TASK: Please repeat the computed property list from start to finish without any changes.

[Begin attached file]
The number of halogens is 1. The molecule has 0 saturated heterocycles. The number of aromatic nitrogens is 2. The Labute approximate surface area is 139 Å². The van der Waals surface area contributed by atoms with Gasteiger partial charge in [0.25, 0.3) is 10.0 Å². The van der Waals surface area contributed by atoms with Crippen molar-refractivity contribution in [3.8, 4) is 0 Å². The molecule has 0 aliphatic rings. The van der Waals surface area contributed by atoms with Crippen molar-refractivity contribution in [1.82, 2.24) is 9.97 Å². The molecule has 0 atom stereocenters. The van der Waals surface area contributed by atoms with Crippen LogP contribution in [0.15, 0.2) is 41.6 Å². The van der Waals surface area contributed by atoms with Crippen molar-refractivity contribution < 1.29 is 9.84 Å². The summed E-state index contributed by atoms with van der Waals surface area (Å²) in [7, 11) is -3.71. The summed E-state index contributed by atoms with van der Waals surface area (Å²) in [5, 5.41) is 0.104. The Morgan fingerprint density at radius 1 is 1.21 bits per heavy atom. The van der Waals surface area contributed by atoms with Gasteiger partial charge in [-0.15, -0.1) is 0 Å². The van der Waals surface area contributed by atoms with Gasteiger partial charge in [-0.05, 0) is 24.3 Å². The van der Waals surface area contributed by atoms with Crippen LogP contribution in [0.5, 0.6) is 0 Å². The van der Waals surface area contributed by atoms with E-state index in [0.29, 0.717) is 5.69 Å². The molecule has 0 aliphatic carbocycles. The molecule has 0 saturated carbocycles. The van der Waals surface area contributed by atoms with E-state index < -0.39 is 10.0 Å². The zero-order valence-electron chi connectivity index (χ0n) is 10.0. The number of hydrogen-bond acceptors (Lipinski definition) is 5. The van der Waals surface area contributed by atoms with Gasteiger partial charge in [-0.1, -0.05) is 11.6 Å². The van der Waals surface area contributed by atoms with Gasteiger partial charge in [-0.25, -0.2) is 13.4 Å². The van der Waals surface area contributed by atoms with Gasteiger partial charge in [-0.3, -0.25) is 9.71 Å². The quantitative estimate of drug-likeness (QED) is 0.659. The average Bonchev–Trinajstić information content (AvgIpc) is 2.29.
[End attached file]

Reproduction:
The number of halogens is 1. The molecule has 0 saturated heterocycles. The number of aromatic nitrogens is 2. The Labute approximate surface area is 139 Å². The van der Waals surface area contributed by atoms with Gasteiger partial charge in [0.25, 0.3) is 10.0 Å². The van der Waals surface area contributed by atoms with Crippen molar-refractivity contribution in [3.8, 4) is 0 Å². The molecule has 0 aliphatic rings. The van der Waals surface area contributed by atoms with Crippen molar-refractivity contribution in [1.82, 2.24) is 9.97 Å². The molecule has 0 atom stereocenters. The van der Waals surface area contributed by atoms with Crippen LogP contribution in [0.15, 0.2) is 41.6 Å². The van der Waals surface area contributed by atoms with Crippen molar-refractivity contribution < 1.29 is 9.84 Å². The summed E-state index contributed by atoms with van der Waals surface area (Å²) in [7, 11) is -3.71. The summed E-state index contributed by atoms with van der Waals surface area (Å²) in [5, 5.41) is 0.104. The Morgan fingerprint density at radius 1 is 1.21 bits per heavy atom. The van der Waals surface area contributed by atoms with Gasteiger partial charge in [-0.15, -0.1) is 0 Å². The van der Waals surface area contributed by atoms with Gasteiger partial charge in [-0.05, 0) is 24.3 Å². The van der Waals surface area contributed by atoms with Crippen LogP contribution in [0.5, 0.6) is 0 Å². The van der Waals surface area contributed by atoms with E-state index in [0.29, 0.717) is 5.69 Å². The molecule has 0 aliphatic carbocycles. The molecule has 0 saturated carbocycles. The van der Waals surface area contributed by atoms with E-state index < -0.39 is 10.0 Å². The zero-order valence-electron chi connectivity index (χ0n) is 10.0. The number of hydrogen-bond acceptors (Lipinski definition) is 5. The van der Waals surface area contributed by atoms with Gasteiger partial charge in [-0.1, -0.05) is 11.6 Å². The van der Waals surface area contributed by atoms with Gasteiger partial charge in [-0.25, -0.2) is 13.4 Å². The van der Waals surface area contributed by atoms with Gasteiger partial charge in [-0.3, -0.25) is 9.71 Å². The quantitative estimate of drug-likeness (QED) is 0.659. The average Bonchev–Trinajstić information content (AvgIpc) is 2.29.